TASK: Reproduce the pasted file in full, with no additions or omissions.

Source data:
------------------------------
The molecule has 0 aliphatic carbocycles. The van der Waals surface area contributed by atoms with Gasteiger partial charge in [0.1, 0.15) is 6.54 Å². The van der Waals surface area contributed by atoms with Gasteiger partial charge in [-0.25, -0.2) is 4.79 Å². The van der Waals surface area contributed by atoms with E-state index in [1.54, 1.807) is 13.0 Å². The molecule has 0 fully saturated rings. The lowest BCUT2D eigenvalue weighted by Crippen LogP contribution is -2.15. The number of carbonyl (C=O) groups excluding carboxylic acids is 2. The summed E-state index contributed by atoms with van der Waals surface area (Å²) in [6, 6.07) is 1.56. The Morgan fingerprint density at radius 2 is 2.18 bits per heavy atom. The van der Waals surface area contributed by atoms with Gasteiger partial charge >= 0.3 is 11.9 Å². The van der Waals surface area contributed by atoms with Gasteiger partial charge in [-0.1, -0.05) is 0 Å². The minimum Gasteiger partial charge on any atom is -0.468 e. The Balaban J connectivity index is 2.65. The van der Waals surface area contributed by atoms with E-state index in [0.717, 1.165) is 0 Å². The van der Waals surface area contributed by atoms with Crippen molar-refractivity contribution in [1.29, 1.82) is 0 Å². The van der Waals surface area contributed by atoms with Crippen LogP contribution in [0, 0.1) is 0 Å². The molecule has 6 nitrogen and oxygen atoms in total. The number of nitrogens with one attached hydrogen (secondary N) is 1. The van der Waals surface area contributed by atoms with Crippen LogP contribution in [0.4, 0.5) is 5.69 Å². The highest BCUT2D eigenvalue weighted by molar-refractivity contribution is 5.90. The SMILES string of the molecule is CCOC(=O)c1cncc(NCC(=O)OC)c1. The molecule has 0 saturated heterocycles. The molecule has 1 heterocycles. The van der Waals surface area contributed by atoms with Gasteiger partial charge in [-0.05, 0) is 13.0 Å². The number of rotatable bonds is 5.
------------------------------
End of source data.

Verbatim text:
The molecule has 0 aliphatic carbocycles. The van der Waals surface area contributed by atoms with Gasteiger partial charge in [0.1, 0.15) is 6.54 Å². The van der Waals surface area contributed by atoms with Gasteiger partial charge in [-0.25, -0.2) is 4.79 Å². The van der Waals surface area contributed by atoms with E-state index in [1.54, 1.807) is 13.0 Å². The molecule has 0 fully saturated rings. The lowest BCUT2D eigenvalue weighted by Crippen LogP contribution is -2.15. The number of carbonyl (C=O) groups excluding carboxylic acids is 2. The summed E-state index contributed by atoms with van der Waals surface area (Å²) in [6, 6.07) is 1.56. The Morgan fingerprint density at radius 2 is 2.18 bits per heavy atom. The van der Waals surface area contributed by atoms with Gasteiger partial charge >= 0.3 is 11.9 Å². The van der Waals surface area contributed by atoms with Gasteiger partial charge in [-0.1, -0.05) is 0 Å². The minimum Gasteiger partial charge on any atom is -0.468 e. The Balaban J connectivity index is 2.65. The van der Waals surface area contributed by atoms with E-state index in [0.717, 1.165) is 0 Å². The van der Waals surface area contributed by atoms with Crippen molar-refractivity contribution in [1.29, 1.82) is 0 Å². The van der Waals surface area contributed by atoms with Crippen LogP contribution in [0, 0.1) is 0 Å². The molecule has 6 nitrogen and oxygen atoms in total. The number of nitrogens with one attached hydrogen (secondary N) is 1. The van der Waals surface area contributed by atoms with Crippen LogP contribution in [0.4, 0.5) is 5.69 Å². The highest BCUT2D eigenvalue weighted by molar-refractivity contribution is 5.90. The SMILES string of the molecule is CCOC(=O)c1cncc(NCC(=O)OC)c1. The molecule has 0 saturated heterocycles. The molecule has 1 heterocycles. The van der Waals surface area contributed by atoms with Gasteiger partial charge in [-0.05, 0) is 13.0 Å². The number of rotatable bonds is 5.